One in a series of talks from the 2019 Models of Consciousness conference.
University of Bucharest; Berlin-Brandenburg Academy of Sciences and Humanities (BBAW)
I will argue that epistemic structural realism (ESR) can offer a feasible theoretical framework for the study of consciousness and its associated neurophysiological phenomena. While structural realism has already been employed in physics or biology (cf. Tegmark 2007, Leng 2010, Ainsworth 2010, 2011, McArthur 2011, Pincock 2011, Woodin 2011, Landry and Rickels 2012, Bain 2013, Andreas and Zenker 2014, Schurz 2014), its application to the study of consciousness is new indeed. Out of its two variants: ontic structural realism (OSR) and ESR, I consider the latter more suitable when studying the neurophysiological bases of consciousness since the OSR drastically claims that ‘there are’ actually no ‘objects’ and that ‘structure’ is all ‘there is’, while the ESR more moderately states that all we can ‘know’ is the ‘structure of the relations between objects’ and not the objects themselves (cf. Van Fraassen 2006). Thus, while not denying the existence of ‘objects’ (even if they are hard to pinpoint when discussing the neurophysiological bases of consciousness), the ESR still emphasises ‘relations’ vs. ‘objects’ and the retention of structure across theory change. In other words, it emphasies the continuity across theory change through the structural or mathematical aspects of our theories (cf. Stanford 2006).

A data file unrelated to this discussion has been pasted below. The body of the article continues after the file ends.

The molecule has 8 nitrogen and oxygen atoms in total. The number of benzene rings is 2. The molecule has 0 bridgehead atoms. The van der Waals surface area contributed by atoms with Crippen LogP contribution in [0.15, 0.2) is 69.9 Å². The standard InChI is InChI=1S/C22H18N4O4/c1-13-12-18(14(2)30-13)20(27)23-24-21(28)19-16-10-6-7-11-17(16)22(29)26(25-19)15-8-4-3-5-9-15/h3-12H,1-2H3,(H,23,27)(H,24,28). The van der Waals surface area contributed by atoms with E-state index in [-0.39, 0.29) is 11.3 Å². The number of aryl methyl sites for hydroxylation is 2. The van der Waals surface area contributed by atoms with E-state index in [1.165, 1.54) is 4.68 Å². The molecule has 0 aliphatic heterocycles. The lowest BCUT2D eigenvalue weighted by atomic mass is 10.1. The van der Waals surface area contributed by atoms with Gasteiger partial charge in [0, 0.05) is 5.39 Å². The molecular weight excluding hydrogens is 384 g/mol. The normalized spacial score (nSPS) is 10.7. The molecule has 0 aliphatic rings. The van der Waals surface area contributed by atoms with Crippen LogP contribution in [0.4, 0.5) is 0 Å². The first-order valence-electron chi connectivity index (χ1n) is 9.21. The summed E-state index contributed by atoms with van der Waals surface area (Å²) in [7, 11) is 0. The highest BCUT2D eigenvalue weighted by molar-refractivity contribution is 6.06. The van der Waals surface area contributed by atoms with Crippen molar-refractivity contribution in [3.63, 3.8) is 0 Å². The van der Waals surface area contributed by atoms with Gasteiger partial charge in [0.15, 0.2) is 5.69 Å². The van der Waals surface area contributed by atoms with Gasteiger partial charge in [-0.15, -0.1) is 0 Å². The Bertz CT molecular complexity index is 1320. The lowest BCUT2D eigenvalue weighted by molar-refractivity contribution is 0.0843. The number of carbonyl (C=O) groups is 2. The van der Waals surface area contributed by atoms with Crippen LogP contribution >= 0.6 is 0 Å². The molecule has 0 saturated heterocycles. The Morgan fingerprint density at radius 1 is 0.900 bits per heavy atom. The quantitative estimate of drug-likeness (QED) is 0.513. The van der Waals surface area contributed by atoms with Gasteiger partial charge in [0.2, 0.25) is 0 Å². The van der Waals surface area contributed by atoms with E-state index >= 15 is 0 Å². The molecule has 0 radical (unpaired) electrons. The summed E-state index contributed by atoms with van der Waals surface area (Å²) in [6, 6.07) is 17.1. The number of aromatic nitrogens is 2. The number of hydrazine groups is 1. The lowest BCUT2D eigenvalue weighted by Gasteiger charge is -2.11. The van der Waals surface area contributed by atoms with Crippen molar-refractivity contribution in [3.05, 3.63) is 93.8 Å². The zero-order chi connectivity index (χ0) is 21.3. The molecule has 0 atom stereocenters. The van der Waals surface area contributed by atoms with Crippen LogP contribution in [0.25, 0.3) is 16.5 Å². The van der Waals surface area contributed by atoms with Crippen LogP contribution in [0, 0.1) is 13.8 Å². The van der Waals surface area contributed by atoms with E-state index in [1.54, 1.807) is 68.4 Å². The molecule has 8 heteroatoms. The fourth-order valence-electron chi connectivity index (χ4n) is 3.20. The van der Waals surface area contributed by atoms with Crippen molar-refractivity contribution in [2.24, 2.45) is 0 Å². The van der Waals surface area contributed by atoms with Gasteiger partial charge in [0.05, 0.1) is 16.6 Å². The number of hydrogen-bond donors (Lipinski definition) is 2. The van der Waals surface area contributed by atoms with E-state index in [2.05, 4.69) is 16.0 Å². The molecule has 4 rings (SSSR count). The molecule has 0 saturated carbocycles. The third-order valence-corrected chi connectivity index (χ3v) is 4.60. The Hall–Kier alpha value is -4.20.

Filmed at the Models of Consciousness conference, University of Oxford, September 2019.